Potassium Bromide
(poe tas' ee um broe' mide).
KBr 119.0
Potassium bromide.
Potassium bromide [7758-02-3].
» Potassium Bromide contains not less than 98.0 percent and not more than 100.5 percent of KBr, calculated on the dried basis. It contains no added substances.
Packaging and storage— Preserve in well-closed containers, and store at room temperature.
Appearance of solution: clear and colorless.
Test solution— Dissolve 10.0 g in carbon dioxide-free water, and dilute with the same solvent to 100 mL.
Identification—
A: A solution containing 4.5 mg of potassium bromide responds to the test for Bromide 191.
B: Responds to the test for Potassium 191.
Acidity or alkalinity— To 10 mL of the solution prepared for the test for Appearance of solution, add 0.1 mL of bromothymol blue TS: not more than 0.5 mL of 0.01 N hydrochloric acid or 0.01 N sodium hydroxide is required to change the color of this solution.
Loss on drying 731 Dry it at 100 to 105 for 3 hours: it loses not more than 1.0% of its weight.
Bromates—
Starch–mercuric iodide solution— Triturate 1.0 g of soluble starch with 5 mL of water and pour the mixture into 100 mL of boiling water, containing 10 mg of mercuric iodide.
Procedure— To 10 mL of the solution prepared for the test for Appearance of solution add 1 mL of Starch–mercuric iodide solution, 0.1 mL of a 100 g per L solution of potassium iodide, and 0.25 mL of 0.5 M sulfuric acid. Allow to stand protected from light for 5 minutes: no blue or violet color develops.
Limit of chlorine: not more than 0.6%.
Nitric acid solution and Ferric ammonium sulfate solution Proceed as directed in the Assay.
Procedure— Dissolve 1.000 g of Potassium Bromide in 20 mL of Nitric acid solution in a conical flask, add and mix 5 mL of 30 percent hydrogen peroxide, and heat in a water bath until the solution is colorless. Rinse the sides of the flask with a small quantity of water, and heat in a water bath for 15 minutes. Allow to cool, dilute with water to 50 mL, and add 5.0 mL of silver nitrate VS and 1 mL of dibutyl phthalate. Mix, and back titrate the excess silver nitrate with ammonium thiocyanate VS (see Titrimetry 541), using 5 mL of Ferric ammonium sulfate solution as the indicator. Perform a blank titration. Not more than 1.7 mL of silver nitrate VS is used.
Iodides— To 5 mL of the solution prepared for the test for Appearance of solution add 0.15 mL of a 10.5 g per 100 mL ferric chloride solution, and 2 mL of dichloromethane. Shake, and allow to separate. The lower layer is colorless.
Sulfates 221 A 2.0-g portion shows no more sulfate than corresponds to 0.2 mL of 0.020 N sulfuric acid (0.01%).
Limit of iron: not more than 20 ppm.
Citric acid solution— Prepare a 200-mg citric acid per mL solution.
Iron standard solution— Transfer 0.863 g of ferric ammonium sulfate to a 500-mL volumetric flask, and dissolve in 25 mL of dilute sulfuric acid. Dilute with water to volume. Transfer 1.0 mL of the resulting solution to a 10-mL volumetric flask, and dilute with water to volume. Transfer 2.5 mL of this resulting solution to a 50-mL volumetric flask, and dilute with water to volume. [notePrepare immediately before use. ]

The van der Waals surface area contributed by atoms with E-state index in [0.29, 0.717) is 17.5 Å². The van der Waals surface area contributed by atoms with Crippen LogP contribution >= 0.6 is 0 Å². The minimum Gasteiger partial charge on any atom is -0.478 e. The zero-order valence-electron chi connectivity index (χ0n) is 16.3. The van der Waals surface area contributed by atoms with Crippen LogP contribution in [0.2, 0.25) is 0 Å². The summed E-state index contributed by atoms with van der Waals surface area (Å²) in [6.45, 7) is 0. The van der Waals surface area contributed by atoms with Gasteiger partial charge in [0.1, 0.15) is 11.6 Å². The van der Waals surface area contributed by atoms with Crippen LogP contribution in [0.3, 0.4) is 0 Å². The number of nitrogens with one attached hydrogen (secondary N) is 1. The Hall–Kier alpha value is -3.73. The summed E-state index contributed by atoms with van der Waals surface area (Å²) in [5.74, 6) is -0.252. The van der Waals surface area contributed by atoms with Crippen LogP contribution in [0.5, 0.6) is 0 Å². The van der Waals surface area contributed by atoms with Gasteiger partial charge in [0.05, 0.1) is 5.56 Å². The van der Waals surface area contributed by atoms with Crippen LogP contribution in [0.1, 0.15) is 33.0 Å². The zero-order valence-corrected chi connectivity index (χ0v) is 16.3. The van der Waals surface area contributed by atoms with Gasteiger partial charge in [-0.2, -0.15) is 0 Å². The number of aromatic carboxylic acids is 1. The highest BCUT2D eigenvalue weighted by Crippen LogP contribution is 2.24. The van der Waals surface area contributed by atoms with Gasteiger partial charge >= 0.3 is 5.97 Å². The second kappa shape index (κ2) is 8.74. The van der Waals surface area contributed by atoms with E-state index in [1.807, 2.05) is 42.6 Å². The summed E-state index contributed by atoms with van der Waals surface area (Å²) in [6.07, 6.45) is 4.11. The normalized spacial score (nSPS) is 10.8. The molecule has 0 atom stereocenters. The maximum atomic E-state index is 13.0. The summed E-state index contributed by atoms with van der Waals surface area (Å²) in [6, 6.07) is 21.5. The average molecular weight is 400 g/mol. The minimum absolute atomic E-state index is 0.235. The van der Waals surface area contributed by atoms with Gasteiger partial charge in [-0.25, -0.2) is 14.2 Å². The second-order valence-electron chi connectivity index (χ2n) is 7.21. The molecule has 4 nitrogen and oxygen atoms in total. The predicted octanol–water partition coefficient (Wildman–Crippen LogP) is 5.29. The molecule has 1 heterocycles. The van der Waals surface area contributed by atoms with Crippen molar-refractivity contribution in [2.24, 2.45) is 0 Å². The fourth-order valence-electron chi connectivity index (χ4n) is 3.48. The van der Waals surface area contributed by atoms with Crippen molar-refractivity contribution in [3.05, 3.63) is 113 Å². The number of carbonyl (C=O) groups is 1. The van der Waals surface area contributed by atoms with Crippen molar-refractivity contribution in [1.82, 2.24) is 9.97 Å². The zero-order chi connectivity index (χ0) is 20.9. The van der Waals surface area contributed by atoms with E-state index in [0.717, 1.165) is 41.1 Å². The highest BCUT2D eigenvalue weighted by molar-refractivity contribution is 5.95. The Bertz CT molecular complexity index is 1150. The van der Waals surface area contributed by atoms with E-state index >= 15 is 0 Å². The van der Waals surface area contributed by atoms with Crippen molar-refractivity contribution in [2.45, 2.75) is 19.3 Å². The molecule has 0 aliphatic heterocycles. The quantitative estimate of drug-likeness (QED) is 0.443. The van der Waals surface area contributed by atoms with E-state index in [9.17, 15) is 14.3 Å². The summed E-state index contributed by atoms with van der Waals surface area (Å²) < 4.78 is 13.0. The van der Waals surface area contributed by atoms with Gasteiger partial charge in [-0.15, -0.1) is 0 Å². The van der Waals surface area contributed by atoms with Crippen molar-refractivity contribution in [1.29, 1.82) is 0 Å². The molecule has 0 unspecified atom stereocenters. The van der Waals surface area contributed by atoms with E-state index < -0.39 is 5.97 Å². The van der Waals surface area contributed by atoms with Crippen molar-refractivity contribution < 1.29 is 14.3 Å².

Test solution— Transfer 5 mL of the solution prepared for the test for Appearance of solution to a 10-mL volumetric flask, and dilute with water to volume.
Procedure— To 10 mL each of the Iron standard solution and the Test solution add 2.0 mL of the Citric acid solution and 0.1 mL of thioglycolic acid. Make alkaline to litmus with ammonia water, and dilute with water to 20 mL. After 5 minutes, any pink color in the Test solution is not more intense than that in the Iron standard solution.
Magnesium and alkaline-earth metals— To 200 mL of water add 0.1 g of hydroxylamine hydrochloride, 10 mL of pH 10.0 ammonia–ammonium chloride buffer (prepared by dissolving 5.4 g of ammonium chloride in 20 mL of water, adding 20 mL of ammonium hydroxide and diluting to 100 mL), 1 mL of 0.1 M zinc sulfate, and about 0.2 g of eriochrome black T trituration. Heat to about 40. Titrate this solution (see Titrimetry 541) with 0.01 M edetate disodium VS until the violet color changes to deep blue. To this solution add 10.0 g of Potassium Bromide dissolved in 100 mL of water. If the color changes to violet, titrate the solution with 0.01 M edetate disodium VS to a deep blue endpoint. The volume of 0.01 M edetate disodium consumed in the second titration does not exceed 5.0 mL (0.02%, calculated as Ca).
Heavy metals, Method I 231: not more than 10 ppm.
Assay—
Nitric acid solution— Dilute 14 mL of nitric acid with water to 100 mL.
Ferric ammonium sulfate solution— Transfer 10 g of ferric ammonium sulfate to a 100-mL volumetric flask. Dissolve in and dilute with water to volume.
Procedure— Dissolve 2.000 g of Potassium Bromide in water, and dilute with water to 100.0 mL. To 10.0 mL of the solution add 50 mL of water, 5 mL of Nitric acid solution, 25.0 mL of silver nitrate VS, and 2 mL of dibutyl phthalate. Mix, and back titrate the excess silver nitrate with ammonium thiocyanate VS (see Titrimetry 541), using 2 mL of Ferric ammonium sulfate solution as the indicator, shaking vigorously towards the endpoint. Each mL of 0.1 M silver nitrate is equivalent to 11.90 mg of KBr. Calculate the percent content of Potassium Bromide, corrected for the chloride content, by the formula:
a 3.357b
in which a is the percent content of KBr and KCl obtained, calculated as KBr; and b is the percent content of chlorides.
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Monograph Morgan Puderbaugh, B.S.
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(SM32010) Monographs - Small Molecules 3
USP35–NF30 Page 4357
Pharmacopeial Forum: Volume No. 31(2) Page 441